The bottom line and the bottom of the pyramid

Published on Sunday, 01 May 2016

Published by Christine Engstrom on Sunday, 01 May 2016

Access to microfinance helped this bakery thrive in Uzbekistan.
Access to microfinance helped this bakery thrive in Uzbekistan.

Creating sustainable for-profit businesses that target people at the bottom of the income pyramid is a topic of growing interest to development finance institutions, private investors, and local entrepreneurs to support poverty reduction through private sector business opportunities.

With increasing focus on this lower income segment, companies both large and small have started to recognize that there is a large market potential represented by the base of the income pyramid.

For multilateral development banks, like ADB, this is an important way to mobilize and engage the private sector to achieve poverty alleviation and reduce income inequalities in developing countries.

The good news is that the Asia and Pacific region is already demonstrating how innovative, inclusive finance can make a difference, but much more can be done. In India, for example, the government has prioritized financial inclusion and, as a result, great strides have been made in opening bank accounts for millions of the previously unbanked. 

Banks and non-banking financial companies such as IFMR Holdings have developed business models that have as their core business strategy a target of financing lower income people. IFMR Capital innovatively works to mobilize capital markets funding for microfinance institutions, which traditionally have limited access to this financing base.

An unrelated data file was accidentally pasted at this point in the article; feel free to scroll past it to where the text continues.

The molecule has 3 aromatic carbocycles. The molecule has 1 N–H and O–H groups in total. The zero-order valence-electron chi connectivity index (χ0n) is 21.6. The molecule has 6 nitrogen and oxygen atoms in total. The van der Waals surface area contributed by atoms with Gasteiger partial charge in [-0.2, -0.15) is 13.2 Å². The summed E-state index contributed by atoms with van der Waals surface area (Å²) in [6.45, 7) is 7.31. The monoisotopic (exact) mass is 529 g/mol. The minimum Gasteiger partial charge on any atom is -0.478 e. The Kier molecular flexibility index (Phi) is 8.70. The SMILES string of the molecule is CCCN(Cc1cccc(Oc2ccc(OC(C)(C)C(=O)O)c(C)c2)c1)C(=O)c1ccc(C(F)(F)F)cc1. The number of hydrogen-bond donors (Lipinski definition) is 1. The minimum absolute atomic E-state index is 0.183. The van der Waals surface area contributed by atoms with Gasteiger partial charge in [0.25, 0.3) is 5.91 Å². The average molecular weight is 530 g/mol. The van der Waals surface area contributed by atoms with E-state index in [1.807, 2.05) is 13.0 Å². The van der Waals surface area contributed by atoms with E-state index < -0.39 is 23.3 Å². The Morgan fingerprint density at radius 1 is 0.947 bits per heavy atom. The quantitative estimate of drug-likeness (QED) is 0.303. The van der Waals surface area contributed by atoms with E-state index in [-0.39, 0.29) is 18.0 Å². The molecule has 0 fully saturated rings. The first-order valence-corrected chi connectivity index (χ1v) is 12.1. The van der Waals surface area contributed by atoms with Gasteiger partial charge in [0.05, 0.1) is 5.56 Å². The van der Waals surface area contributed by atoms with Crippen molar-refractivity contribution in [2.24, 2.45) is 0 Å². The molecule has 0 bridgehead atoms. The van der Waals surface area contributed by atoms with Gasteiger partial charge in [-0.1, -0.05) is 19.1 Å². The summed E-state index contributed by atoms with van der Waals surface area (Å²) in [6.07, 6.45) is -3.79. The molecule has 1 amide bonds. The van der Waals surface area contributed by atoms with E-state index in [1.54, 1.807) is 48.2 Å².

Other successful examples of bottom-of-the-pyramid funding are being seen in Central Asia through the Access Microfinance Holding network and through the pioneering work of the Kashf Foundation in Pakistan.

Mountain Hazelnuts, an agribusiness firm, has been a pioneer of bottom-of-the-pyramid solutions in Bhutan. It grows and exports hazelnuts to the People’s Republic of China, where it has found a niche in capturing the increasing demand for higher-end agricultural products from the Chinese market. At the same time, it is increasing livelihoods for thousands or rural workers – mostly women.

Of course, these solutions do not happen without finance. Leading global banks such as Credit Suisse see that bottom-of-the-pyramid investments can be good business. But the market is far from saturated. With over 2 billion consumers spread across developing Asia, the opportunities are limitless for financial institutions that take the time to understand their clients and develop the kind of innovative solutions that can serve this underserved market.

ADB will host its first ever Private Sector Day at its 49th Annual Meeting in Frankfurt. The Bottom Line and Bottom of the Pyramid is an ADB seminar that will take place on May 2 and is cosponsored by CNBC.

Follow the 2016 ADB Annual Meeting on Twitter @ADB_HQ using the hashtag #ADBFrankfurt.